Snow covered piñon pine with a snow dusted landscape with both of Mono Lake's islands in the distance.

Make a 2021 year-end donation now

Did you mail us a year-end credit card gift?

The winter weather and three-day closure of Highway 395 have disrupted our mail delivery! If you recently sent a credit card gift through the mail, we may not receive your contribution in time to process it in 2021. If you would like to ensure we receive your credit card gift in time, please call (760) 647-6595 between 9:00am and 3:00pm today or email Checks postmarked by December 31 will count toward donations in 2021. 

To close out 2021 strong we have set ourselves a challenging goal of 750 supporters donating online this month.

Will you join these hundreds of supporters and help us reach the goal by making a donation of any amount today? Together we will turn this year’s accomplishments into on-the-ground results for Mono Lake.

Good work in 2021

It’s because of members and supporters like you that the Mono Lake Committee has moved major, meaningful projects forward this year—thank you.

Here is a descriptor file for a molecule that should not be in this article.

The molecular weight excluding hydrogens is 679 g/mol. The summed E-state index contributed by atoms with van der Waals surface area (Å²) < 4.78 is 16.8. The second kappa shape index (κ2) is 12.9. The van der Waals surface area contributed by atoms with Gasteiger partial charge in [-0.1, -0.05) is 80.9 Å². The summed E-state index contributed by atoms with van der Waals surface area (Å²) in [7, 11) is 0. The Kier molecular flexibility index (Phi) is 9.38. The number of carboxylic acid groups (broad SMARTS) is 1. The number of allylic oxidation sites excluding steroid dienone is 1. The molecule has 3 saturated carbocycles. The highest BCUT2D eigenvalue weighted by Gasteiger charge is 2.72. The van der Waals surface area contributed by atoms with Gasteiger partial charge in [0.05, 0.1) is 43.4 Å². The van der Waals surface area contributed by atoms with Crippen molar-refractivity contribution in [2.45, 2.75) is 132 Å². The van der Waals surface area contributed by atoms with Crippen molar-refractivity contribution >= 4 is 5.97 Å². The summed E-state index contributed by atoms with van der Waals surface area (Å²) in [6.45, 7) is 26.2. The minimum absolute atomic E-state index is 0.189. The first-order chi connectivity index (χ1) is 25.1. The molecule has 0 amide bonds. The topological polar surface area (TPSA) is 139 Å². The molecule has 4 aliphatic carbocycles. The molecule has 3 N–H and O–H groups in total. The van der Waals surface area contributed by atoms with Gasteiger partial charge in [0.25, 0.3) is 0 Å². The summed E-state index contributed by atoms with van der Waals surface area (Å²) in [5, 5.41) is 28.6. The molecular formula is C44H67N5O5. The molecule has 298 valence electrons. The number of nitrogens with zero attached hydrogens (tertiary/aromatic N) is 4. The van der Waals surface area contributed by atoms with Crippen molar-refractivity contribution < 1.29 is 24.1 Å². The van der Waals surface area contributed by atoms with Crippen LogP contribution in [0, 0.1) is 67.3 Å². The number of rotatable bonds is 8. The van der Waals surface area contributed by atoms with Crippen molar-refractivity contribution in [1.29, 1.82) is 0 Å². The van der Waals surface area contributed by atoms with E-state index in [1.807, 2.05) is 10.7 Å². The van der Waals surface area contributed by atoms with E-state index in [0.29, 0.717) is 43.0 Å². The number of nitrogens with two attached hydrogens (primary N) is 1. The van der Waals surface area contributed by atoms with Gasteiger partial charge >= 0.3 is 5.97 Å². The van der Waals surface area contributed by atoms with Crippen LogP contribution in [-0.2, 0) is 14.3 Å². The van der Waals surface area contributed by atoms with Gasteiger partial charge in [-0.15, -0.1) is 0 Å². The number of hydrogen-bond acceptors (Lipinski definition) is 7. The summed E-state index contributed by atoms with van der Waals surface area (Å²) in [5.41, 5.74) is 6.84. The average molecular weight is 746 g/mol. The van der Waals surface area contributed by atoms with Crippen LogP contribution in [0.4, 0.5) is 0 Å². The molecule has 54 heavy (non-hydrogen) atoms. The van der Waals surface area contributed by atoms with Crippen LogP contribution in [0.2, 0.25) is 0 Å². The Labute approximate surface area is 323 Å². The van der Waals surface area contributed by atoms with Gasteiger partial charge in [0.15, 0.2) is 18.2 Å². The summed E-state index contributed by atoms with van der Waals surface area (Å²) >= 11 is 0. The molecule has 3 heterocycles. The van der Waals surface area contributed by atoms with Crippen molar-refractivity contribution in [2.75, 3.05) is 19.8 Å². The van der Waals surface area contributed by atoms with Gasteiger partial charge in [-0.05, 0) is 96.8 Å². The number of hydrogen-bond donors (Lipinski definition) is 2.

This year the State Water Board issued Order 21-86, turning years of scientific analysis, legal negotiations, and public policy work into mandatory requirements that advance the goal of restoring 20 miles of Mono Lake’s tributaries to further heal the damage done by past decades of excessive Los Angeles Department of Water & Power (DWP) water diversions.

Under the new order, natural streamflow patterns will be mimicked, Rush Creek’s bottomland forest, meadows, and channels will be restored, Walker and Parker creeks will never be diverted again, and the antiquated aqueduct infrastructure at Grant Lake Reservoir’s dam will be modernized—after years of delays by DWP—with a new outlet that will deliver essential high springtime snowmelt flows to Rush Creek.

And that’s not all. Mono Lake remains critically below its ecologically sustainable management level, and we are mobilizing our science, legal, and political expertise to remedy this situation. Meanwhile, we are preparing to install the temporary fence across the exposed landbridge once again, to keep coyotes from invading the nesting California Gull colony this spring. And through it all we continue to look towards the future offering naturalist tours for the public and week-long watershed education programs for underserved Los Angeles youth.

Thank you for everything you have done for Mono Lake this year—we are continually inspired by what we can accomplish together.

Snow covered view of Mono Lake and tufa with the islands Paoha and Negit in the distance.
Let’s close out 2021 strong and step into a bright new year at Mono Lake! Photo courtesy of Russ Taylor.

Top photo by Bartshe Miller.